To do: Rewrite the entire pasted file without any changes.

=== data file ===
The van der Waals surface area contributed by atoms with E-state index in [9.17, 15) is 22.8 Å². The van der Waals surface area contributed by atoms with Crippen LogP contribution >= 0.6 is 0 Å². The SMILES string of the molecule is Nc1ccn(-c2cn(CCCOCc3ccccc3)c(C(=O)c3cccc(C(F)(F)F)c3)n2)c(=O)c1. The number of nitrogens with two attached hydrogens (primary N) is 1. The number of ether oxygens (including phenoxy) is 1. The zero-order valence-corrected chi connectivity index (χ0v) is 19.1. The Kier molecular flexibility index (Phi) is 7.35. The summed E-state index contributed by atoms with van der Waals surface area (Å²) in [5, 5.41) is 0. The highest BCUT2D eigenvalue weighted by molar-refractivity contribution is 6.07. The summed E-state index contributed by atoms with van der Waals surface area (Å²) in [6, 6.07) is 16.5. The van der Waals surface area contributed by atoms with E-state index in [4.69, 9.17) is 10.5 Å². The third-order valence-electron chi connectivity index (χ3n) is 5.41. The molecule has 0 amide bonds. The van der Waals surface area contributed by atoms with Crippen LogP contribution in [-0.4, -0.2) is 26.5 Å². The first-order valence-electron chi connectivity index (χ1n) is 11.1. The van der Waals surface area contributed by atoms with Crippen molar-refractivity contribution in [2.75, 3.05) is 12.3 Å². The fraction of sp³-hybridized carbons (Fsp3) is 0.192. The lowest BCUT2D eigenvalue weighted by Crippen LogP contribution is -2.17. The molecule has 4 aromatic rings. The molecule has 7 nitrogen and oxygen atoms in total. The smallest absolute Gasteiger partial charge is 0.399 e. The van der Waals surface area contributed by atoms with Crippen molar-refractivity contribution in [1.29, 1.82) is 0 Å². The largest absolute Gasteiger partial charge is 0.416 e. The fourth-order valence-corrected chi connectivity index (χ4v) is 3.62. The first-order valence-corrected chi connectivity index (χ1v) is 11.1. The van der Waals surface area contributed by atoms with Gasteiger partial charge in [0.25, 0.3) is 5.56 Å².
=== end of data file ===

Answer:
The van der Waals surface area contributed by atoms with E-state index in [9.17, 15) is 22.8 Å². The van der Waals surface area contributed by atoms with Crippen LogP contribution >= 0.6 is 0 Å². The SMILES string of the molecule is Nc1ccn(-c2cn(CCCOCc3ccccc3)c(C(=O)c3cccc(C(F)(F)F)c3)n2)c(=O)c1. The number of nitrogens with two attached hydrogens (primary N) is 1. The number of ether oxygens (including phenoxy) is 1. The zero-order valence-corrected chi connectivity index (χ0v) is 19.1. The Kier molecular flexibility index (Phi) is 7.35. The summed E-state index contributed by atoms with van der Waals surface area (Å²) in [5, 5.41) is 0. The highest BCUT2D eigenvalue weighted by molar-refractivity contribution is 6.07. The summed E-state index contributed by atoms with van der Waals surface area (Å²) in [6, 6.07) is 16.5. The van der Waals surface area contributed by atoms with E-state index in [4.69, 9.17) is 10.5 Å². The third-order valence-electron chi connectivity index (χ3n) is 5.41. The molecule has 0 amide bonds. The van der Waals surface area contributed by atoms with Crippen LogP contribution in [-0.4, -0.2) is 26.5 Å². The first-order valence-electron chi connectivity index (χ1n) is 11.1. The van der Waals surface area contributed by atoms with Crippen molar-refractivity contribution in [2.75, 3.05) is 12.3 Å². The fraction of sp³-hybridized carbons (Fsp3) is 0.192. The lowest BCUT2D eigenvalue weighted by Crippen LogP contribution is -2.17. The molecule has 4 aromatic rings. The molecule has 7 nitrogen and oxygen atoms in total. The smallest absolute Gasteiger partial charge is 0.399 e. The van der Waals surface area contributed by atoms with Crippen molar-refractivity contribution in [1.29, 1.82) is 0 Å². The largest absolute Gasteiger partial charge is 0.416 e. The fourth-order valence-corrected chi connectivity index (χ4v) is 3.62. The first-order valence-corrected chi connectivity index (χ1v) is 11.1. The van der Waals surface area contributed by atoms with Gasteiger partial charge in [0.25, 0.3) is 5.56 Å².